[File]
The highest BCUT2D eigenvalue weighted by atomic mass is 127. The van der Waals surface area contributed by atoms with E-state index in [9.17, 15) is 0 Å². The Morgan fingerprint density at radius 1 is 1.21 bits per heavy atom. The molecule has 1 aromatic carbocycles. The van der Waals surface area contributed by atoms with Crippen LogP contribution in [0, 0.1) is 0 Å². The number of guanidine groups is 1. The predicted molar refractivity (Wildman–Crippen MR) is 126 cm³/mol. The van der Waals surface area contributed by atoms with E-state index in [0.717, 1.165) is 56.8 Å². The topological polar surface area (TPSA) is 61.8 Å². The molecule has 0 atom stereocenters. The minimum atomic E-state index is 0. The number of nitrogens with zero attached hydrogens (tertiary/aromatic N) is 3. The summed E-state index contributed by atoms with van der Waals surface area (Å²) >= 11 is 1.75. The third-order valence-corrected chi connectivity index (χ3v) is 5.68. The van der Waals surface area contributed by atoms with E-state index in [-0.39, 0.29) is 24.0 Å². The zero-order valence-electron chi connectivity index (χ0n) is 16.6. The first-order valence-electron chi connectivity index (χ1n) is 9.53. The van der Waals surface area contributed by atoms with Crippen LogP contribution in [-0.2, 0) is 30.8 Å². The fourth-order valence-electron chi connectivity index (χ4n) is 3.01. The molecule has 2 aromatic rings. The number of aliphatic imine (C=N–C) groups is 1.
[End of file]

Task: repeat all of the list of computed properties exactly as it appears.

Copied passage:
The highest BCUT2D eigenvalue weighted by atomic mass is 127. The van der Waals surface area contributed by atoms with E-state index in [9.17, 15) is 0 Å². The Morgan fingerprint density at radius 1 is 1.21 bits per heavy atom. The molecule has 1 aromatic carbocycles. The van der Waals surface area contributed by atoms with Crippen LogP contribution in [0, 0.1) is 0 Å². The number of guanidine groups is 1. The predicted molar refractivity (Wildman–Crippen MR) is 126 cm³/mol. The van der Waals surface area contributed by atoms with E-state index in [0.717, 1.165) is 56.8 Å². The topological polar surface area (TPSA) is 61.8 Å². The molecule has 0 atom stereocenters. The minimum atomic E-state index is 0. The number of nitrogens with zero attached hydrogens (tertiary/aromatic N) is 3. The summed E-state index contributed by atoms with van der Waals surface area (Å²) >= 11 is 1.75. The third-order valence-corrected chi connectivity index (χ3v) is 5.68. The van der Waals surface area contributed by atoms with E-state index in [-0.39, 0.29) is 24.0 Å². The zero-order valence-electron chi connectivity index (χ0n) is 16.6. The first-order valence-electron chi connectivity index (χ1n) is 9.53. The van der Waals surface area contributed by atoms with Crippen LogP contribution in [-0.2, 0) is 30.8 Å². The fourth-order valence-electron chi connectivity index (χ4n) is 3.01. The molecule has 2 aromatic rings. The number of aliphatic imine (C=N–C) groups is 1.